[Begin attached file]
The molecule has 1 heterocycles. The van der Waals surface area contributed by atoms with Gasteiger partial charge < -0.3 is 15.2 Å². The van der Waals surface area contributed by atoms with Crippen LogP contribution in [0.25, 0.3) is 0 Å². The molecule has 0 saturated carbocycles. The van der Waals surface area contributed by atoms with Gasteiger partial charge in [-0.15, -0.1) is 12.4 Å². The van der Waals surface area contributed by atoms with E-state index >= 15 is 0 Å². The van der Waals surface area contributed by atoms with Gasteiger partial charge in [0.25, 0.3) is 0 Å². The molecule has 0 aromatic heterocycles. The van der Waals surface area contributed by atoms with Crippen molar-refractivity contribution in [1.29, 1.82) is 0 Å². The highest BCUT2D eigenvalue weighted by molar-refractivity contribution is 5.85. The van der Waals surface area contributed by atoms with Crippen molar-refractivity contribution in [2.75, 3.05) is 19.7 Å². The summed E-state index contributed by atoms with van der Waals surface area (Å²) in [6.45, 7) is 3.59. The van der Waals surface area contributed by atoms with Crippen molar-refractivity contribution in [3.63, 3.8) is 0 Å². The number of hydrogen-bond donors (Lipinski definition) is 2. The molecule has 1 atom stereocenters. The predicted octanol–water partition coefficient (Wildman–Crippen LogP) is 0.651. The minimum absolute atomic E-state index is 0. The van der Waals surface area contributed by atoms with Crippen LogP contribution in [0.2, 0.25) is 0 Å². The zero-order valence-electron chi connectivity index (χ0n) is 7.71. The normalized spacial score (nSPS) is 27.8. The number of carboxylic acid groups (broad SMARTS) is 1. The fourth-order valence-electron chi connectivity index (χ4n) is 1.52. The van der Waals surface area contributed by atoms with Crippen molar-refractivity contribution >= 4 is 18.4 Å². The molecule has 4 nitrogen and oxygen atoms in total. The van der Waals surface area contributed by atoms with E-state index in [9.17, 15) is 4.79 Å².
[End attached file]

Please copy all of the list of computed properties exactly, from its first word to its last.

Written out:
The molecule has 1 heterocycles. The van der Waals surface area contributed by atoms with Gasteiger partial charge < -0.3 is 15.2 Å². The van der Waals surface area contributed by atoms with Crippen LogP contribution in [0.25, 0.3) is 0 Å². The molecule has 0 saturated carbocycles. The van der Waals surface area contributed by atoms with Gasteiger partial charge in [-0.15, -0.1) is 12.4 Å². The van der Waals surface area contributed by atoms with E-state index >= 15 is 0 Å². The van der Waals surface area contributed by atoms with Gasteiger partial charge in [0.25, 0.3) is 0 Å². The molecule has 0 aromatic heterocycles. The van der Waals surface area contributed by atoms with Crippen molar-refractivity contribution in [1.29, 1.82) is 0 Å². The highest BCUT2D eigenvalue weighted by molar-refractivity contribution is 5.85. The van der Waals surface area contributed by atoms with Crippen molar-refractivity contribution in [2.75, 3.05) is 19.7 Å². The summed E-state index contributed by atoms with van der Waals surface area (Å²) in [6.45, 7) is 3.59. The van der Waals surface area contributed by atoms with Crippen molar-refractivity contribution in [3.63, 3.8) is 0 Å². The number of hydrogen-bond donors (Lipinski definition) is 2. The molecule has 1 atom stereocenters. The predicted octanol–water partition coefficient (Wildman–Crippen LogP) is 0.651. The minimum absolute atomic E-state index is 0. The van der Waals surface area contributed by atoms with Crippen LogP contribution in [0.2, 0.25) is 0 Å². The zero-order valence-electron chi connectivity index (χ0n) is 7.71. The normalized spacial score (nSPS) is 27.8. The number of carboxylic acid groups (broad SMARTS) is 1. The fourth-order valence-electron chi connectivity index (χ4n) is 1.52. The van der Waals surface area contributed by atoms with Crippen molar-refractivity contribution >= 4 is 18.4 Å². The molecule has 4 nitrogen and oxygen atoms in total. The van der Waals surface area contributed by atoms with E-state index in [9.17, 15) is 4.79 Å².